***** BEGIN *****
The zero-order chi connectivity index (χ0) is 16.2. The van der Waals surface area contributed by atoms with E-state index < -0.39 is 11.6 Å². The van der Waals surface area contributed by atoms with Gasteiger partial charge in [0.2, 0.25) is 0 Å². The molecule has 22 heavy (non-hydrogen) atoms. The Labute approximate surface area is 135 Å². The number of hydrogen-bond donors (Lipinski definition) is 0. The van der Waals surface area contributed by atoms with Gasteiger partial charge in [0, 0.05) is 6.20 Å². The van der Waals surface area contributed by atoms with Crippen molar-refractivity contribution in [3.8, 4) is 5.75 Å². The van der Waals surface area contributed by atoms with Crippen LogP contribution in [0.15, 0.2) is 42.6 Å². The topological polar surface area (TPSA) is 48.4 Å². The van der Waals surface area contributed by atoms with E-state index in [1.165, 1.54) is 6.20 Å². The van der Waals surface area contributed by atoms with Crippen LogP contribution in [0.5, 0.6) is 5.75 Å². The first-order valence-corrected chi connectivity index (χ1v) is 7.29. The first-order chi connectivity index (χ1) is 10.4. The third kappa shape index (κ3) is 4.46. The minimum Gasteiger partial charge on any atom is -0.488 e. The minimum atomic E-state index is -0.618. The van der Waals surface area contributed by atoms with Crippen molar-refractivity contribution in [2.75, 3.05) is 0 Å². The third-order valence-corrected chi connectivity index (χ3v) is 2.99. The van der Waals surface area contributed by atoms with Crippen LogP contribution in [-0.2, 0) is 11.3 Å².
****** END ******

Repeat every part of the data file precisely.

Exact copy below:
The zero-order chi connectivity index (χ0) is 16.2. The van der Waals surface area contributed by atoms with E-state index < -0.39 is 11.6 Å². The van der Waals surface area contributed by atoms with Gasteiger partial charge in [0.2, 0.25) is 0 Å². The molecule has 22 heavy (non-hydrogen) atoms. The Labute approximate surface area is 135 Å². The number of hydrogen-bond donors (Lipinski definition) is 0. The van der Waals surface area contributed by atoms with Gasteiger partial charge in [0, 0.05) is 6.20 Å². The van der Waals surface area contributed by atoms with Crippen molar-refractivity contribution in [3.8, 4) is 5.75 Å². The van der Waals surface area contributed by atoms with Crippen LogP contribution in [0.15, 0.2) is 42.6 Å². The topological polar surface area (TPSA) is 48.4 Å². The van der Waals surface area contributed by atoms with E-state index in [1.165, 1.54) is 6.20 Å². The van der Waals surface area contributed by atoms with Crippen LogP contribution in [0.5, 0.6) is 5.75 Å². The first-order valence-corrected chi connectivity index (χ1v) is 7.29. The first-order chi connectivity index (χ1) is 10.4. The third kappa shape index (κ3) is 4.46. The minimum Gasteiger partial charge on any atom is -0.488 e. The minimum atomic E-state index is -0.618. The van der Waals surface area contributed by atoms with Crippen molar-refractivity contribution in [2.75, 3.05) is 0 Å². The third-order valence-corrected chi connectivity index (χ3v) is 2.99. The van der Waals surface area contributed by atoms with Crippen LogP contribution in [-0.2, 0) is 11.3 Å².